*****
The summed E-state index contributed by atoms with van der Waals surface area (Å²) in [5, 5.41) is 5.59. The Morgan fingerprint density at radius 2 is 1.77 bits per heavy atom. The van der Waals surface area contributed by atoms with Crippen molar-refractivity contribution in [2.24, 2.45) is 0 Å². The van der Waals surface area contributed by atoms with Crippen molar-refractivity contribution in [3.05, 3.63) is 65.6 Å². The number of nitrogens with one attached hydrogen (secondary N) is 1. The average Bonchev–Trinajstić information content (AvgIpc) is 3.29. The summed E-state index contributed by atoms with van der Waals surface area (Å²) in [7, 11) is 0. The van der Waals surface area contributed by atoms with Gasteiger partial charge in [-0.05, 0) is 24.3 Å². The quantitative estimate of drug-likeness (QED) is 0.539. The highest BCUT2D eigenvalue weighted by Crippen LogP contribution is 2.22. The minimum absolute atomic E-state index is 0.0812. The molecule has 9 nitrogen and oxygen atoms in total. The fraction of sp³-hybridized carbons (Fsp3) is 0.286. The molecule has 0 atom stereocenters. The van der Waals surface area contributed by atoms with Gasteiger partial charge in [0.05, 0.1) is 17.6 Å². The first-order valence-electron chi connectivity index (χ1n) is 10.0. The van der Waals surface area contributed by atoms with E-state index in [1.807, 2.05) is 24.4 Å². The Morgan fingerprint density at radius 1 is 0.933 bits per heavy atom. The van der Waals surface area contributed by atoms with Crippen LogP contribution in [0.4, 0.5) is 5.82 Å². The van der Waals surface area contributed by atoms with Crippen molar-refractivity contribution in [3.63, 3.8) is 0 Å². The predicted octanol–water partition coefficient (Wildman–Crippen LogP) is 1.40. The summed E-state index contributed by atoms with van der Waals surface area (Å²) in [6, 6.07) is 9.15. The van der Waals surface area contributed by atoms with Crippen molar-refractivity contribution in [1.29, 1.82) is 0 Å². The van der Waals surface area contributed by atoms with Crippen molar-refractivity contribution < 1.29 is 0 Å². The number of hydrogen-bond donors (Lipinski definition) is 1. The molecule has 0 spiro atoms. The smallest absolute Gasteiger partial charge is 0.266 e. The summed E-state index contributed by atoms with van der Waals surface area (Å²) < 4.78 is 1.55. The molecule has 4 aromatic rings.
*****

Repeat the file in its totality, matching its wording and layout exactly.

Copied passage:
The summed E-state index contributed by atoms with van der Waals surface area (Å²) in [5, 5.41) is 5.59. The Morgan fingerprint density at radius 2 is 1.77 bits per heavy atom. The van der Waals surface area contributed by atoms with Crippen molar-refractivity contribution in [2.24, 2.45) is 0 Å². The van der Waals surface area contributed by atoms with Crippen molar-refractivity contribution in [3.05, 3.63) is 65.6 Å². The number of nitrogens with one attached hydrogen (secondary N) is 1. The average Bonchev–Trinajstić information content (AvgIpc) is 3.29. The summed E-state index contributed by atoms with van der Waals surface area (Å²) in [7, 11) is 0. The van der Waals surface area contributed by atoms with Gasteiger partial charge in [-0.05, 0) is 24.3 Å². The quantitative estimate of drug-likeness (QED) is 0.539. The highest BCUT2D eigenvalue weighted by Crippen LogP contribution is 2.22. The minimum absolute atomic E-state index is 0.0812. The molecule has 9 nitrogen and oxygen atoms in total. The fraction of sp³-hybridized carbons (Fsp3) is 0.286. The molecule has 0 atom stereocenters. The van der Waals surface area contributed by atoms with Gasteiger partial charge in [0.05, 0.1) is 17.6 Å². The first-order valence-electron chi connectivity index (χ1n) is 10.0. The van der Waals surface area contributed by atoms with E-state index in [1.807, 2.05) is 24.4 Å². The Morgan fingerprint density at radius 1 is 0.933 bits per heavy atom. The van der Waals surface area contributed by atoms with Crippen LogP contribution in [0.4, 0.5) is 5.82 Å². The van der Waals surface area contributed by atoms with Crippen molar-refractivity contribution in [3.63, 3.8) is 0 Å². The predicted octanol–water partition coefficient (Wildman–Crippen LogP) is 1.40. The summed E-state index contributed by atoms with van der Waals surface area (Å²) in [6, 6.07) is 9.15. The van der Waals surface area contributed by atoms with Crippen molar-refractivity contribution in [1.29, 1.82) is 0 Å². The van der Waals surface area contributed by atoms with Crippen molar-refractivity contribution < 1.29 is 0 Å². The number of hydrogen-bond donors (Lipinski definition) is 1. The molecule has 0 spiro atoms. The smallest absolute Gasteiger partial charge is 0.266 e. The summed E-state index contributed by atoms with van der Waals surface area (Å²) < 4.78 is 1.55. The molecule has 4 aromatic rings.